Back in 2011 (that feels like a long time ago), we wrote:
… but there will be one very important development in April 2012 – the removal of the PAYE/NIC cap. This is great news from the extremely numerous tech startups who spend money but do not employ people directly (for example, if they employ contractors or pay their directors in such a way as to not incur any PAYE/NIC). From April 2012, they will be able to claim money back even without having paid any tax.
Of course, April 2012 feels a long, long way away if you’re running such a startup right now, but we can only applaud the fact that the government is putting in real changes that will make a difference to startups in the near future.
Well, April 2012 sure doesn’t feel far away now. Or rather, it feels far away in the other direction. How time passes… In fact, by the time you read this, it might be the distant future already, like 2014 or something. Say hello to the robots from me.
Anyway, I thought it was worth clarifying the topic of PAYE limits, before they become obsolete. First of all, what are they and when do they apply?
The 2012 budget change
Since April 2012, the PAYE limit doesn’t apply. What does that mean, though? It means that for accounting years ending on or after 1st April 2012, the PAYE cap is irrelevant.
So, for any subsequent financial year, you won’t need to worry about PAYE caps at all. This doesn’t, however, mean that you don’t need to worry about PAYE at all. More on this later.
Before 2012, for unprofitable companies, the PAYE cap means that you can only receive, as cash, a tax credit up to the amount of PAYE, Employee’s NI and Employer’s NI that the company contributed. This measure was originally designed to make the scheme budget-neutral, so the government could correctly claim that the scheme was not a grant, but a tax break.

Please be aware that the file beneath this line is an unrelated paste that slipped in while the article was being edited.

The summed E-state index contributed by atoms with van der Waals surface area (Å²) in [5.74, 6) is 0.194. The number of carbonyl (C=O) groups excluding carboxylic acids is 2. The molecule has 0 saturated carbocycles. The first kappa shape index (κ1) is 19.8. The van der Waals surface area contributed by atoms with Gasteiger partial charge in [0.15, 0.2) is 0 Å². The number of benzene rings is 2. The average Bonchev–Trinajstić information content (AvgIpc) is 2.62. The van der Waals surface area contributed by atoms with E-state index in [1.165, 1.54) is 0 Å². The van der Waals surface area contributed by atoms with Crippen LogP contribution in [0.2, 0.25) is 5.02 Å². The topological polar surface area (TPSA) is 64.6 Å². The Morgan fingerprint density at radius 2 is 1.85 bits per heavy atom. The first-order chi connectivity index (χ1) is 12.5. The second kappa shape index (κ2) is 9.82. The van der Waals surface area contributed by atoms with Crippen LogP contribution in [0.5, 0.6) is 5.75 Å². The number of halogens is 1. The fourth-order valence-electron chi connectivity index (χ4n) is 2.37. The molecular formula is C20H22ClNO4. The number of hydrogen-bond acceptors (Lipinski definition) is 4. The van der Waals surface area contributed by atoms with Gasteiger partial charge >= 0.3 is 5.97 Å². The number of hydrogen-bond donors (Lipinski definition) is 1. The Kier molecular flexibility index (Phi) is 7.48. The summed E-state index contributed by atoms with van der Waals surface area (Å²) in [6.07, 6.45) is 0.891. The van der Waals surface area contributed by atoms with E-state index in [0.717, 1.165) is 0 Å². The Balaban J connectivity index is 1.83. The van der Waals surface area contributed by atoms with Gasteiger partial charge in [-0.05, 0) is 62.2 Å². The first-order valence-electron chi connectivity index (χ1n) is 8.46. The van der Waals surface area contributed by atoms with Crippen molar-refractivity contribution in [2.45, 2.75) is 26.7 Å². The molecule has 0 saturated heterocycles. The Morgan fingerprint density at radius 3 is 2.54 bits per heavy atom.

For example, you might have made a tax loss of £200k back in 2010. With a qualifying expense of £100k, you would get an enhancement of £75k, bringing your loss after the claim to £275k. As per my earlier article on the topic of surrendering loss, this would mean that, at the 2010 rate, you would be able to surrender £175k of “enhanced expenditure”, at a rate of 14%, in exchange for a tax credit of £24.5k.
However, if in that year you only paid £1,000 of PAYE and NI, you would only be able to get £1,000 of tax credit back. So £1,000 / 14% = £7,142.85 would be surrendered, and £167,857.15 will be carried over to the next year. That’s how the cap applies.
But what is the cap?
There are two components to the cap, and they are often confused.
One, the more important one, is how much PAYE/NIC your company actually owed to HMRC. This should be calculated by your accountant, or whoever is in charge of your payroll. Ideally, your claim, if subject to the cap, should state this. This is the figure that you should use to calculate the cap.
The second component is what you actually paid to HMRC. In theory this should be exactly the same as what you owed, but we all know that theory and practice are only the same in theory.
The key question there is whether you are up to date on your PAYE/NI payments, and HMRC is aware of this. If that is the case, then you can ignore small discrepancies and use the “theoretical” cap.
If, however, you “forgot” to pay your PAYE/NIC for half the year (it happens more often than we’d like), then the theoretical cap will still apply, but HMRC will deduct the owed money from the amount you claim.
So, taking the same example as before, if you were supposed to pay £50k of PAYE/NIC, and you did, you would get your £24.5k of tax credit. If you only paid £40k, and due to various issues didn’t get round to paying the last £10k, you would only get £14.5k of tax credit (and no longer owe £10k). If you missed out on £30k of money owed to HMRC, then they will offset the entire tax credit, and after your claim you will only owe them £5.5k.
In other words, if you’re not up to date on your taxes, HMRC will take advantage of your tax credit claim to fix that.
This last concept, offsets against owed tax, still applies after 2012, for the foreseeable future (and we don’t expect HMRC to change their mind about it any time soon).
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